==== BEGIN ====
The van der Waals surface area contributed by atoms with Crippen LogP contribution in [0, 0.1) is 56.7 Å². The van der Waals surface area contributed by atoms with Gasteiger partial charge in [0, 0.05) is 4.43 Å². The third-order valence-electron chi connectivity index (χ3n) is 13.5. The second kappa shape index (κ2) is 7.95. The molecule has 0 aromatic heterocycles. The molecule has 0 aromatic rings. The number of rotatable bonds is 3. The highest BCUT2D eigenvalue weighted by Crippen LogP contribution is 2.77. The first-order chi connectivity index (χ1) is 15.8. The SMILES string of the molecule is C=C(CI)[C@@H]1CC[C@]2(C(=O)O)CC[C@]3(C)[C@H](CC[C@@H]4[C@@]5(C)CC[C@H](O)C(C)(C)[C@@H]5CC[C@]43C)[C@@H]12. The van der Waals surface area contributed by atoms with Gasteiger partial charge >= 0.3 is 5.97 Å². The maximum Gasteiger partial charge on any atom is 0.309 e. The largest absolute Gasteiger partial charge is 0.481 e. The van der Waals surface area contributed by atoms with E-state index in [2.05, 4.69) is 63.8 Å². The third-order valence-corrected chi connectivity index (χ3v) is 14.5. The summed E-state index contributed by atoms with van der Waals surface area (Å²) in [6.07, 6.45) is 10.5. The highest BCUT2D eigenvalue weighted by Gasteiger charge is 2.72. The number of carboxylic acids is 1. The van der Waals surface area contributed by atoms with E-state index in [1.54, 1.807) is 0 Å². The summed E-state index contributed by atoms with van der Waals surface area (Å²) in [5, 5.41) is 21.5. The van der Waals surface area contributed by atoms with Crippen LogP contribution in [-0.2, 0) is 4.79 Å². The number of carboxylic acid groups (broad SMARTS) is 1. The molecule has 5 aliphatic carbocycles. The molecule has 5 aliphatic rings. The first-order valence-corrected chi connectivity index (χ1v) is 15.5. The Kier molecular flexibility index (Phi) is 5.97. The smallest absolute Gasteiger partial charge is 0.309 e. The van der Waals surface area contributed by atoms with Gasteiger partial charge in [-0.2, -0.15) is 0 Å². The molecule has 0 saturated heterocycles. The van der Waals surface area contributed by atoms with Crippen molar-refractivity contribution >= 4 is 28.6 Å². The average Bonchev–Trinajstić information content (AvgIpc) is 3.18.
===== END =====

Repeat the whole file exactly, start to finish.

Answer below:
The van der Waals surface area contributed by atoms with Crippen LogP contribution in [0, 0.1) is 56.7 Å². The van der Waals surface area contributed by atoms with Gasteiger partial charge in [0, 0.05) is 4.43 Å². The third-order valence-electron chi connectivity index (χ3n) is 13.5. The second kappa shape index (κ2) is 7.95. The molecule has 0 aromatic heterocycles. The molecule has 0 aromatic rings. The number of rotatable bonds is 3. The highest BCUT2D eigenvalue weighted by Crippen LogP contribution is 2.77. The first-order chi connectivity index (χ1) is 15.8. The SMILES string of the molecule is C=C(CI)[C@@H]1CC[C@]2(C(=O)O)CC[C@]3(C)[C@H](CC[C@@H]4[C@@]5(C)CC[C@H](O)C(C)(C)[C@@H]5CC[C@]43C)[C@@H]12. The van der Waals surface area contributed by atoms with Gasteiger partial charge >= 0.3 is 5.97 Å². The maximum Gasteiger partial charge on any atom is 0.309 e. The largest absolute Gasteiger partial charge is 0.481 e. The van der Waals surface area contributed by atoms with E-state index in [2.05, 4.69) is 63.8 Å². The third-order valence-corrected chi connectivity index (χ3v) is 14.5. The summed E-state index contributed by atoms with van der Waals surface area (Å²) in [6.07, 6.45) is 10.5. The highest BCUT2D eigenvalue weighted by Gasteiger charge is 2.72. The number of carboxylic acids is 1. The van der Waals surface area contributed by atoms with E-state index in [1.54, 1.807) is 0 Å². The summed E-state index contributed by atoms with van der Waals surface area (Å²) in [5, 5.41) is 21.5. The van der Waals surface area contributed by atoms with Crippen LogP contribution in [-0.2, 0) is 4.79 Å². The number of carboxylic acid groups (broad SMARTS) is 1. The molecule has 5 aliphatic carbocycles. The molecule has 5 aliphatic rings. The first-order valence-corrected chi connectivity index (χ1v) is 15.5. The Kier molecular flexibility index (Phi) is 5.97. The smallest absolute Gasteiger partial charge is 0.309 e. The van der Waals surface area contributed by atoms with Gasteiger partial charge in [-0.2, -0.15) is 0 Å². The molecule has 0 saturated heterocycles. The van der Waals surface area contributed by atoms with Crippen molar-refractivity contribution >= 4 is 28.6 Å². The average Bonchev–Trinajstić information content (AvgIpc) is 3.18.